KHN Morning Briefing

Summaries of health policy coverage from major news organizations.

High Court Allows Anti-Abortion Groups To Challenge Ohio Law Banning False Speech

The Ohio campaign law makes it illegal to lie about political candidates. The case originated after the Susan B. Anthony List accused Democratic Rep. Steve Driehaus of voting for "taxpayer-funded abortion" because he supported the Affordable Care Act. But he said the claims were false because both the health law and a related presidential order prohibit federal abortion funding.

The Wall Street Journal: Supreme Court Ruling Revives Challenge To Ban On False Political Speech
The Supreme Court on Monday unanimously held that two conservative groups can continue their challenge to an Ohio campaign law making it illegal to lie about political candidates. … Lawyers in the case said they expected it would proceed to trial in a federal district court later this year. "It's the first step toward a true victory for the First Amendment," said Marjorie Dannenfelser, president of the Susan B. Anthony List. … The case originated after the passage of the Affordable Care Act in 2010. Susan B. Anthony List planned to run a billboard accusing Rep. Steve Driehaus, a Cincinnati Democrat who supported the health-care overhaul, of voting for "taxpayer-funded abortion." Mr. Driehaus, who was running for re-election, said the claims were false because both the health law and a related presidential order prohibit federal abortion funding (Bravin, 6/16).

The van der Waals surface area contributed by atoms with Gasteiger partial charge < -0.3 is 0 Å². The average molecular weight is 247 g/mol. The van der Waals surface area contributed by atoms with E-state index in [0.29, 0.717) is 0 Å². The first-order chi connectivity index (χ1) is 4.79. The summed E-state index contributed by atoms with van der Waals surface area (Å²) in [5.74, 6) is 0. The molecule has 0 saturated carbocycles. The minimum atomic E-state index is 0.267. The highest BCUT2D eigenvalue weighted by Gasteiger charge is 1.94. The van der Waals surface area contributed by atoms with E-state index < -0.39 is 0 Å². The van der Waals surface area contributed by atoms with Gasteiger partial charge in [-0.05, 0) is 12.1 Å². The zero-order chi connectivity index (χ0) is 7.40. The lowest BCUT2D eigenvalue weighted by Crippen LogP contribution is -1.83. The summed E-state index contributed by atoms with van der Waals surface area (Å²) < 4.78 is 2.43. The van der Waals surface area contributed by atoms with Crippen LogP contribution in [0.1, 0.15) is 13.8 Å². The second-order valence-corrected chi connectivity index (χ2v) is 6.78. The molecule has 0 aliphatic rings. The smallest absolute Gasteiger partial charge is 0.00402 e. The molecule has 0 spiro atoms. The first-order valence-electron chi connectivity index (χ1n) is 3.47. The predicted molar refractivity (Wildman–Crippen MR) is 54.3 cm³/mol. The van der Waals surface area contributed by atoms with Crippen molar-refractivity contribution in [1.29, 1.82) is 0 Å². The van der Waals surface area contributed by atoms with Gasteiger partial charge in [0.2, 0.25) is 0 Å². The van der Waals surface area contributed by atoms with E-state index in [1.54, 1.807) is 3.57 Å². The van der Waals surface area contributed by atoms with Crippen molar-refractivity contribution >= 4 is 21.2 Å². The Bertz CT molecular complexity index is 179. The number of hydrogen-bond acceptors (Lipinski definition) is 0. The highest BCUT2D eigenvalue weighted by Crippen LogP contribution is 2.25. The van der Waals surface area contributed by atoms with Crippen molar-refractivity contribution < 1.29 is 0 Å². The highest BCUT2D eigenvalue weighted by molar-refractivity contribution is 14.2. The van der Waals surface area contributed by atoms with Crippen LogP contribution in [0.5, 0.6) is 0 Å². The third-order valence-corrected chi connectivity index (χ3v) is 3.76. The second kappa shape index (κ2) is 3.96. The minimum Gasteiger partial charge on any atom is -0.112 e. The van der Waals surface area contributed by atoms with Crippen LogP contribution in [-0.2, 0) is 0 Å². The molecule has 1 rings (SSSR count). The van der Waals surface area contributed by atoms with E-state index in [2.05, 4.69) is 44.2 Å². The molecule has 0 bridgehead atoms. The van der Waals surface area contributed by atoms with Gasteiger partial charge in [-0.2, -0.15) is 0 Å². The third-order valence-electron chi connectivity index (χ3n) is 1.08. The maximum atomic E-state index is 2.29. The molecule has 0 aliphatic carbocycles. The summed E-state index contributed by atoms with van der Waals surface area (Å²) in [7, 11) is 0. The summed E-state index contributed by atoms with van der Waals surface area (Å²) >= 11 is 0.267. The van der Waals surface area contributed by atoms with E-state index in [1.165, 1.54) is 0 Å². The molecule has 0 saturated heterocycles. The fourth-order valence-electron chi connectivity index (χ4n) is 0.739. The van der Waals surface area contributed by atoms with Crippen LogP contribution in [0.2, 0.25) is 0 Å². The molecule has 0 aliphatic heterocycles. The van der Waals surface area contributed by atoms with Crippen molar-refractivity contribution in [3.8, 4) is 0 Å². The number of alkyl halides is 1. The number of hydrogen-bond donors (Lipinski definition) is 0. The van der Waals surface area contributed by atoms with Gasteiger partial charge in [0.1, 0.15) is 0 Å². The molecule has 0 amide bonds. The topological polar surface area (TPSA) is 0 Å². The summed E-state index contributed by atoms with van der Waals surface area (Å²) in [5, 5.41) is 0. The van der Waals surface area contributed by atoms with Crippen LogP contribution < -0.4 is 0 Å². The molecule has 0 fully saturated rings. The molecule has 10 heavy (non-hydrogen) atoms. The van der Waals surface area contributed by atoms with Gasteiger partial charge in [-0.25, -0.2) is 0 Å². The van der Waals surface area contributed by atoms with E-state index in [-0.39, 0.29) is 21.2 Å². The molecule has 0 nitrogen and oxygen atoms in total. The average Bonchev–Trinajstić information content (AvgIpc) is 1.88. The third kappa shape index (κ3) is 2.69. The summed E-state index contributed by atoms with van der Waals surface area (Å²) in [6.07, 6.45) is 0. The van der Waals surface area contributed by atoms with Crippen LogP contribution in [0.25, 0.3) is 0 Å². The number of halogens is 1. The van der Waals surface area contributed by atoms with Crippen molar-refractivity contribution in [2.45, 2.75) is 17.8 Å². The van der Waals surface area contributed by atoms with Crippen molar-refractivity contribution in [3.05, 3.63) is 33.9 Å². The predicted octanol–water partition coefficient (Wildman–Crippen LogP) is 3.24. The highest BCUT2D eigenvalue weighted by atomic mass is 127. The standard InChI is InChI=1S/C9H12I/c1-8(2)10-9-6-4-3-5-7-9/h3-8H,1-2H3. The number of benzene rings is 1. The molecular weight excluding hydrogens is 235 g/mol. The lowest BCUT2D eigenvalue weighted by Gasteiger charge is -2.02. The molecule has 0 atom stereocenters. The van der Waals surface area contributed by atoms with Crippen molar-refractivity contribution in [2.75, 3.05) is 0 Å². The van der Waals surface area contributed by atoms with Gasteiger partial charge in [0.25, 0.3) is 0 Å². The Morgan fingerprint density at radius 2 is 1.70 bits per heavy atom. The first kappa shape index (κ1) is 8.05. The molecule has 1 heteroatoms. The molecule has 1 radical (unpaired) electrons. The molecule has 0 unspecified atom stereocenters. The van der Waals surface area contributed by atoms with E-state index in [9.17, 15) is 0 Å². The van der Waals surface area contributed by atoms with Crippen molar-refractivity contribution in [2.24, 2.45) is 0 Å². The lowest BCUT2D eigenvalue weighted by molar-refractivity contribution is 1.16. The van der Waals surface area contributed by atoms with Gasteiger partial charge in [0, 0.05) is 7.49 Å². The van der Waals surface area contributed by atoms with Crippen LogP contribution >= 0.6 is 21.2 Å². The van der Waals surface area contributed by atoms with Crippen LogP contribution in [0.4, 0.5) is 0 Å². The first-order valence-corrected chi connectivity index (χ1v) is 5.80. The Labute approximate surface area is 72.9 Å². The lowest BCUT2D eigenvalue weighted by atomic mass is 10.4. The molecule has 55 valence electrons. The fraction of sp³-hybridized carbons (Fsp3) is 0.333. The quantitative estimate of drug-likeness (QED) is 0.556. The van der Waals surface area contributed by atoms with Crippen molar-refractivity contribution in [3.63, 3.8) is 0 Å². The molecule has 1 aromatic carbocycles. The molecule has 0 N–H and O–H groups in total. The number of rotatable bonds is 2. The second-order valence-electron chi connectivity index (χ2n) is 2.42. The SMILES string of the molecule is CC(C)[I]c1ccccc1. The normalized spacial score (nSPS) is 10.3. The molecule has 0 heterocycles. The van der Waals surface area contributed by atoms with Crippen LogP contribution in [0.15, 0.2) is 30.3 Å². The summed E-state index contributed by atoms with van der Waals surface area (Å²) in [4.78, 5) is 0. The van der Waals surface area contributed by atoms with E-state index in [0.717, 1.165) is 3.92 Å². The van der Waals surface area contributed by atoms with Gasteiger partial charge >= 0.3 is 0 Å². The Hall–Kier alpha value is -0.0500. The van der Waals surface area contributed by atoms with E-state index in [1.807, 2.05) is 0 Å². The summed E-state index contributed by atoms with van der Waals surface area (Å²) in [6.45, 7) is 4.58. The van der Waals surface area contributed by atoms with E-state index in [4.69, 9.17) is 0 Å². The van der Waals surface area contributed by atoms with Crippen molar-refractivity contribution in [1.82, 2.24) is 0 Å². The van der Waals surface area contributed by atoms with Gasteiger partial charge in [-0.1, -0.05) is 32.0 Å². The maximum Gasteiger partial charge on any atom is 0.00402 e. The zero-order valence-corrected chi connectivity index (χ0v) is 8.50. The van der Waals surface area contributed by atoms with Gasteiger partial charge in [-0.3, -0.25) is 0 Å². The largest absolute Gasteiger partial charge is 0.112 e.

Kaiser Health News: Capsules: High Court Rules Anti-Abortion Group Can Sue Over Election 'Truth-Telling' Law
A group challenging an Ohio election law that makes it a crime to make "false statements" about a candidate's record during a campaign has standing to challenge the constitutionality of that law, according to today’s unanimous Supreme Court decision. The opinion, written by Justice Clarence Thomas, did NOT strike down Ohio's false statement law. But it did hold that the Susan B. Anthony List demonstrated "a sufficiently imminent injury" from potential prosecution under the law that it can challenge it in federal court (Rovner, 6/16).

The New York Times: Supreme Court Rules Against 'Straw' Purchases of Guns
The case was brought by Susan B. Anthony List, an anti-abortion group, and Coalition Opposed to Additional Spending and Taxes. … Mr. Driehaus filed a complaint against the anti-abortion group with the Ohio Elections Commission, which makes preliminary determinations and can recommend criminal prosecutions. It issued a finding of probable cause that the group had violated the law (Liptak, 6/16). 

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